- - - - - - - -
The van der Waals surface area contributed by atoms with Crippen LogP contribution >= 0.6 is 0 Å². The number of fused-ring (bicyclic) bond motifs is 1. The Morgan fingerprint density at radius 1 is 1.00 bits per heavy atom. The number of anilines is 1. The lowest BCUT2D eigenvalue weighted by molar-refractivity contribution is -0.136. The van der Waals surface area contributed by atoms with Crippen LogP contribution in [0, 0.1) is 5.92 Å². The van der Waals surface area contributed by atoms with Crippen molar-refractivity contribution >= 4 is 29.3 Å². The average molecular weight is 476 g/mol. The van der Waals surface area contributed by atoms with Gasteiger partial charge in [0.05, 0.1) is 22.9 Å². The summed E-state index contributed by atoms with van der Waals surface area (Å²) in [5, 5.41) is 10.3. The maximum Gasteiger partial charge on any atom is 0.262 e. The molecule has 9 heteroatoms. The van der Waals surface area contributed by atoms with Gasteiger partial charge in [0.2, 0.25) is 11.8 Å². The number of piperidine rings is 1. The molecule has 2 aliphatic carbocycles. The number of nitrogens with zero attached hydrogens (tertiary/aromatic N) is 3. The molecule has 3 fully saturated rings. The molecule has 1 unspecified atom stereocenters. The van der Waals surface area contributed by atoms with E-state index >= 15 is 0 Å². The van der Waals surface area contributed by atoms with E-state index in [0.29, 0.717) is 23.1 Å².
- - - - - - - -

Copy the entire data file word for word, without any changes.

The van der Waals surface area contributed by atoms with Crippen LogP contribution >= 0.6 is 0 Å². The number of fused-ring (bicyclic) bond motifs is 1. The Morgan fingerprint density at radius 1 is 1.00 bits per heavy atom. The number of anilines is 1. The lowest BCUT2D eigenvalue weighted by molar-refractivity contribution is -0.136. The van der Waals surface area contributed by atoms with Crippen LogP contribution in [0, 0.1) is 5.92 Å². The van der Waals surface area contributed by atoms with Crippen molar-refractivity contribution >= 4 is 29.3 Å². The average molecular weight is 476 g/mol. The van der Waals surface area contributed by atoms with Gasteiger partial charge in [0.05, 0.1) is 22.9 Å². The summed E-state index contributed by atoms with van der Waals surface area (Å²) in [5, 5.41) is 10.3. The maximum Gasteiger partial charge on any atom is 0.262 e. The molecule has 9 heteroatoms. The van der Waals surface area contributed by atoms with Gasteiger partial charge in [0.2, 0.25) is 11.8 Å². The number of piperidine rings is 1. The molecule has 2 aliphatic carbocycles. The number of nitrogens with zero attached hydrogens (tertiary/aromatic N) is 3. The molecule has 3 fully saturated rings. The molecule has 1 unspecified atom stereocenters. The van der Waals surface area contributed by atoms with E-state index >= 15 is 0 Å². The van der Waals surface area contributed by atoms with E-state index in [0.29, 0.717) is 23.1 Å².